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The all mahogany-bodied, 12-fret, 00-sized Don Edwards Cowboy Singer— one of the latest signature creations from Santa Cruz—perfectly embodies the balance between organic and exacting. It’s a guitar of obvious and uncompromising quality that looks timeless just sitting in its denim-and-leather case. But as a single strum reveals, it’s an uncommonly lively and harmonically even instrument that also barks with an authority that belies its small size.
A Cowboy’s Tale
The Cowboy Singer’s namesake and inspiration, cowboy balladeer Don Edwards, could rightly be called a legend. He may be best known to contemporary listeners for his lament “Coyotes,” which closed Werner Herzog’s 2005 film Grizzly Man. But his signature Santa Cruz celebrates his 50th year as a keeper of the cowboy-song tradition. And while Santa Cruz could have slapped Don’s name on just about any guitar and done his legacy justice, the full-spectrum voice of this signature model is particularly well-suited for performers who, like Edwards, rely on the simple combination of voice and guitar or even 6-string alone.
Hoover and Santa Cruz worked from a proven template when designing the Cowboy Singer. It’s clearly inspired by Martin’s enduring 00 shape, which dates back to the 1870s. But it’s likely more specifically modeled after the 00-17, a gloss-finished, all-mahogany version of the 00 that Martin sold during the Great Depression.
While the Cowboy Singer looks understated in the tradition of those instruments, it is certainly not austere. The buffed nitrocellulose finish is absolutely glassy and flawlessly applied. That’s a wonderful thing, given the gorgeous grain of the mahogany and the beautiful cocoa-hued sunburst.
Elsewhere on the Cowboy Singer, things are equally luxurious and low-key. Mahogany body binding subtly but effectively highlights the Cowboy Singer’s classic lines and proportions. A small tortoise pickguard is a nod to Martin’s early mid-century 00 and 000s, as is the pyramid bridge. The slotted, ebony-capped headstock—which is festooned with Waverly tuners topped by snakewood knobs—could also be an homage to Martin’s 00s, circa 1930. But Hoover is also a fan of the sonic properties of slotted headstocks, citing an improved resonance that certainly seems part of the Cowboy Singers voice and sustain.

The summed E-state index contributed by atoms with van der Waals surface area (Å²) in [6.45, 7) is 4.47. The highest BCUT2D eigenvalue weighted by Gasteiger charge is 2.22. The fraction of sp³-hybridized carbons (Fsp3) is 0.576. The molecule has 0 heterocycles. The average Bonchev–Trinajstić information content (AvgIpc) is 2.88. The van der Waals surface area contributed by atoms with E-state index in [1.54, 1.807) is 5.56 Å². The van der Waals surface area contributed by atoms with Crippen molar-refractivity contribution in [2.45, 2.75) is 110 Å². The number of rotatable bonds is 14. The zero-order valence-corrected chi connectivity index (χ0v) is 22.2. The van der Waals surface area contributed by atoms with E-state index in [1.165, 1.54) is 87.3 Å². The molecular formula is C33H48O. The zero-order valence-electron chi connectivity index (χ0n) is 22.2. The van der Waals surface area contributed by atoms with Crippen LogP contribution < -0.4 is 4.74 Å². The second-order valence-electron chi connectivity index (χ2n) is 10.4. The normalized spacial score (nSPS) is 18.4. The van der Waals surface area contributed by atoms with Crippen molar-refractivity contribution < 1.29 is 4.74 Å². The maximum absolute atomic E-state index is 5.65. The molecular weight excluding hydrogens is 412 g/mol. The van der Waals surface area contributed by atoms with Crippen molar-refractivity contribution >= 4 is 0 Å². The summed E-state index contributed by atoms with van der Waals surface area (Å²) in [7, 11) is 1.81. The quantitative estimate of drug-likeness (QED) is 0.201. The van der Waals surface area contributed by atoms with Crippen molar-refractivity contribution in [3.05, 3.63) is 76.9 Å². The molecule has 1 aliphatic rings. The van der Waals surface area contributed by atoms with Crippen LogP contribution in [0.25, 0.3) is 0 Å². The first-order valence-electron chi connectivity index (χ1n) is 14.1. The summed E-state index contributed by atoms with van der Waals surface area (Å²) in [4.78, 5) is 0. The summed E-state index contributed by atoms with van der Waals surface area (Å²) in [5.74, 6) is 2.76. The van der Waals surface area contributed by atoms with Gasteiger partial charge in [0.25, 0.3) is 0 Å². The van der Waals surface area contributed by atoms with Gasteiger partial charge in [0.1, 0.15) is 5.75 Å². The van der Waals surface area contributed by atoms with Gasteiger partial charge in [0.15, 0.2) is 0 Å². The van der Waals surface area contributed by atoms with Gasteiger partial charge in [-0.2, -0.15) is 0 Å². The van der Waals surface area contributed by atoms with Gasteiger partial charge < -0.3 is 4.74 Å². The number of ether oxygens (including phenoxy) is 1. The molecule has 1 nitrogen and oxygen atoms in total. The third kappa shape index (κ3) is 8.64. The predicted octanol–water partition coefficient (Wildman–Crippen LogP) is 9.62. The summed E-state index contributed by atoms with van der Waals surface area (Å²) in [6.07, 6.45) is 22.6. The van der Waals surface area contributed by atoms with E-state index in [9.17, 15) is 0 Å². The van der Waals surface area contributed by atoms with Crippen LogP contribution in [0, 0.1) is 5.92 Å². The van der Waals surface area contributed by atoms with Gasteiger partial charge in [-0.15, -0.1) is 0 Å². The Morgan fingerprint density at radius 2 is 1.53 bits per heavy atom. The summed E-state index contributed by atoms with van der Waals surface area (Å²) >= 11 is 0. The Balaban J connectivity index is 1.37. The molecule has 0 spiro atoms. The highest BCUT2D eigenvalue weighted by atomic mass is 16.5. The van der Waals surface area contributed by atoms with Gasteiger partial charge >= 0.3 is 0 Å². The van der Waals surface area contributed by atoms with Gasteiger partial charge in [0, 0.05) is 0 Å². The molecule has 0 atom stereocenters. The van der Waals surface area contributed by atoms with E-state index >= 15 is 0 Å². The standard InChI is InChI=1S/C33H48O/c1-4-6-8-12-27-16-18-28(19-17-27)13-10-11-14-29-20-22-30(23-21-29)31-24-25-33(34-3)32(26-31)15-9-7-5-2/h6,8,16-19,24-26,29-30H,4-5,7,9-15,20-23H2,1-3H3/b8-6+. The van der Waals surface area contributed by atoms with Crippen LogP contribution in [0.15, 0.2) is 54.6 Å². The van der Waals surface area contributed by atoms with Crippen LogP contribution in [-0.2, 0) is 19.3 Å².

The fretboard is practically naked save for a lone star at the 5th fret (a nod to Edwards’ Texas roots) and Edwards signature inlayed at the 19th fret. And the shallow-V neck with a 1 13/16" nut width gives you a spacious expanse for fingerpicking and chording.
Mellow and Bright as a Texas Sunset
The Cowboy Singer defies a lot of assumptions about how an all-mahogany guitar should sound. To be certain, there is a pleasing warmth and mellowness to the attack that is typical of a mahogany top. But the Santa Cruz has a dimension, brightness, and crystalline tone that you could safely call uncommon for this tonewood recipe.
That Santa Cruz gets such a wide spectrum of sound and projection out of a small-bodied mahogany acoustic speaks volumes about Hoover’s extra-mile manufacturing methods, which include thin nitrocellulose finishes and time-consuming, tap-tuning of tops. And in the Cowboy Singer, the payoff comes in the form of an extremely dynamic, touch-responsive guitar that can gracefully accommodate stylistic shifts.